SF State will be getting a new statue in the near future as a part of 2015’s Senior Class Gift campaign.
The statue, which has been dubbed the Gator Spirit Statue, will be a 10-foot bronzed gator featuring engraved plaques that can be purchased by current students and alumni, according to the project’s website.
According to Doug Hupke, executive director of the Alumni and Constituent Relations & Annual Giving, the idea for the statue originated in the hopes of promoting school spirit. It was designed by professor emeritus Leonard Hunter, who was a professor of art and sculpture at SF State until
he retired in 2006. Hunter is working with sculptor Ilaman Sabirov on the project, with whom he collaborated in the past to create the bronze busts of former SF State coaches Vic Rowen and Joe Verducci, currently housed in front of the gymnasium.
“The statue started a very long time ago – maybe six or seven years ago – by Ellen Griffin, who was associate vice president at the time,” Hupke said. “It was a unique concept: it shows a gator resting on a globe of the world with keywords that represent the University. It might be a little cheesy, but it looks like the gator is the guardian of SF State’s values.”The original plan was to erect the statue in Fall 2015, according to Hupke, but because of some structural delays, it’s been pushed. He said he’s still aiming to begin by January 2016, but will try to start construction at a time when it’s least distracting to students.
According to the Alumni Relations website, engraved plaques, which will be permanently adhered to the pedestal of the statue, can be purchased for a $200 contribution to the Senior Class Gift campaign. The plaques are approximately 2 inches by 7 inches and engraved with up to two lines of 15 characters each. So far, they have raised $24,825 in donations through their website toward the $48,000 goal.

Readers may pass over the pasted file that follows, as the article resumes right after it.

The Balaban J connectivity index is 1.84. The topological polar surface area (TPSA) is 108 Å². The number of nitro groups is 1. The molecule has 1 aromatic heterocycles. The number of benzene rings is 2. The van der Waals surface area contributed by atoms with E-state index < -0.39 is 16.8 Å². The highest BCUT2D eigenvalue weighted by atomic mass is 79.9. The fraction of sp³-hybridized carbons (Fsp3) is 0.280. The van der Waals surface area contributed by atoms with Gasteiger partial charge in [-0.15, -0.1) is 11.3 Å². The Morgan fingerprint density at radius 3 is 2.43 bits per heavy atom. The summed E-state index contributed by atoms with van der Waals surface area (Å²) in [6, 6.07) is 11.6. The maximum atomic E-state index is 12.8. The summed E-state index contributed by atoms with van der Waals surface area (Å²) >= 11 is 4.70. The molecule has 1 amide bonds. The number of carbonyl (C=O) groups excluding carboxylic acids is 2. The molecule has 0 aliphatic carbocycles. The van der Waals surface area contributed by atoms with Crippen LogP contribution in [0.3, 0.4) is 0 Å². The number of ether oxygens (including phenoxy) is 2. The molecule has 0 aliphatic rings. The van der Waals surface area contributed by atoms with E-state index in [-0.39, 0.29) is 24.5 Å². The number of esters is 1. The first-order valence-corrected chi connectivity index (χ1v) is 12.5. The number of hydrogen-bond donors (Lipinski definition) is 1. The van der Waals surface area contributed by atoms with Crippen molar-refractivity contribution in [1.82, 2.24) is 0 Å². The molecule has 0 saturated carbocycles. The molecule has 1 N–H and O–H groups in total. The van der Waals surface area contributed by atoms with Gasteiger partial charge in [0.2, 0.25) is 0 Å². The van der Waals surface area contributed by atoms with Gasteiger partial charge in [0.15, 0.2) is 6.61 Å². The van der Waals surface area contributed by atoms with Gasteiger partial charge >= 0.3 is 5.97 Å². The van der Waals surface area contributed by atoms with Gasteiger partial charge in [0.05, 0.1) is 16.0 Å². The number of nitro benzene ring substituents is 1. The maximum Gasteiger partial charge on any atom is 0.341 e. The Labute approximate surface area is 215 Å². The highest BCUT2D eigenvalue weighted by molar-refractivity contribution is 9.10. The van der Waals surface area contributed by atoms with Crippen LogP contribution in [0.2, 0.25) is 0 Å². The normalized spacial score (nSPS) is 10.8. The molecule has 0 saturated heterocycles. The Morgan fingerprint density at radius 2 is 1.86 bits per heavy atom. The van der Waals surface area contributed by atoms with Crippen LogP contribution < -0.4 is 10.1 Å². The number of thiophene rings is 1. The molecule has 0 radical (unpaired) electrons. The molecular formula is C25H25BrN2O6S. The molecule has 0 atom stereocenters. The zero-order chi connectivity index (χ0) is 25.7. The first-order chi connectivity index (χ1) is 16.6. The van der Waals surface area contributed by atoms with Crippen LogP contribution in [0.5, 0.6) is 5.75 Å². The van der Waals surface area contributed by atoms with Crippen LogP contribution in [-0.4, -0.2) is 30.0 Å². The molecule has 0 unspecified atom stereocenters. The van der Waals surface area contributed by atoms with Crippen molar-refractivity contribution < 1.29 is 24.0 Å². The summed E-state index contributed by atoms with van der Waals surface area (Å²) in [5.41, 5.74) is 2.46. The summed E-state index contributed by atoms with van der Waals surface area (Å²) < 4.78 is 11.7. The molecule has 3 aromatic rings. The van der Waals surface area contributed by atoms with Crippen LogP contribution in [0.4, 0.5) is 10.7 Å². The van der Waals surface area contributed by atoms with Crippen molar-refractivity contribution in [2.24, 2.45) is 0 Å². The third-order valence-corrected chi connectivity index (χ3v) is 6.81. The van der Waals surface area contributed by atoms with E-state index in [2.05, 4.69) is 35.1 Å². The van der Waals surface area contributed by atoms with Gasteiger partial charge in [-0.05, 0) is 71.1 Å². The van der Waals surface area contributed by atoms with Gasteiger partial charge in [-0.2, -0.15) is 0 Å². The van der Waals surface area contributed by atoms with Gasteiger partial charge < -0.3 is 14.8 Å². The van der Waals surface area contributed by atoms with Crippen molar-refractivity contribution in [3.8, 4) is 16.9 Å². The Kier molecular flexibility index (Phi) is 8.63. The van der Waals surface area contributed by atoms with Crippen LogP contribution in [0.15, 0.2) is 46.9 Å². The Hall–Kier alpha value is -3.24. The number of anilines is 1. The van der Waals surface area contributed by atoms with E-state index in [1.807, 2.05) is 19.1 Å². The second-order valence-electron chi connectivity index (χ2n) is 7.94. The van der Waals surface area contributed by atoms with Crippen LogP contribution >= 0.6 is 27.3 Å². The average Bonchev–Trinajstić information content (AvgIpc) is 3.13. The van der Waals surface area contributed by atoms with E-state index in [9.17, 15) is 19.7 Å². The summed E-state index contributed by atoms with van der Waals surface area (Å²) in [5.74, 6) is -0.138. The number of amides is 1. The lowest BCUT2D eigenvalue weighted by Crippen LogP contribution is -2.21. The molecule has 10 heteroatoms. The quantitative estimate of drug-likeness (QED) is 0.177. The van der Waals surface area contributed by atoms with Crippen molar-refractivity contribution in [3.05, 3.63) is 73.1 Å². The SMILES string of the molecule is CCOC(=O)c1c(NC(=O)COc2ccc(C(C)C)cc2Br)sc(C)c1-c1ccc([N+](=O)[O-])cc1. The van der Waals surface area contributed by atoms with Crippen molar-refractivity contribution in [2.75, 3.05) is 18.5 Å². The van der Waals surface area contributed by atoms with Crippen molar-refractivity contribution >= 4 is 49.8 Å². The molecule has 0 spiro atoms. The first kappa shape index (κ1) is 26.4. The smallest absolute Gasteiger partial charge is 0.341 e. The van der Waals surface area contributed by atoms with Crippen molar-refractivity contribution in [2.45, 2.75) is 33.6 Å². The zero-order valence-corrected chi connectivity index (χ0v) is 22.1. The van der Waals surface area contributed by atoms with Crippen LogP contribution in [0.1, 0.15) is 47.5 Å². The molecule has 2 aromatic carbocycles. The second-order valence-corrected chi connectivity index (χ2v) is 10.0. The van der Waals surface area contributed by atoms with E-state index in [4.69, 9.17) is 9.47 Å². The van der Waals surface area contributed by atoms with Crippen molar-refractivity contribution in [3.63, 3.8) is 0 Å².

Ian Garcia, a fourth year Broadcast and Electronic Creative Arts majors, said that while the statue would be a great way to bring school pride, he has reservations about spending the additional $200 on an engraved plaque.
“I’d more than likely save my money for a Tuesday at Underdogs,” Gracia said.
Sophie Duster, a third-year student, said her concern is whether the money she’d give the school could be going to something more significant.
“Although it’s a good idea, it’s really expensive, and I think that (the money) should be used otherwise, like hiring more people to teach science classes or something,” Duster said.
Duster said she still agreed with the purpose of the statue and that she thinks it could boost school spirit.
“I think that it’s a good way to help get a little more school spirit here at the school,” Duster said. “For example, people that graduate at UCLA have that big bear to take pictures next to, and we don’t have anything here currently.”
While the location of the statue has yet to be finalized, Hupke said he hopes the gator will be a central point for visitors,
students, and alumni to take a picture.
“I really think the University needs to have a place for the community to come together and encourage school spirit, and I think (the statue) would be it,” Hupke said.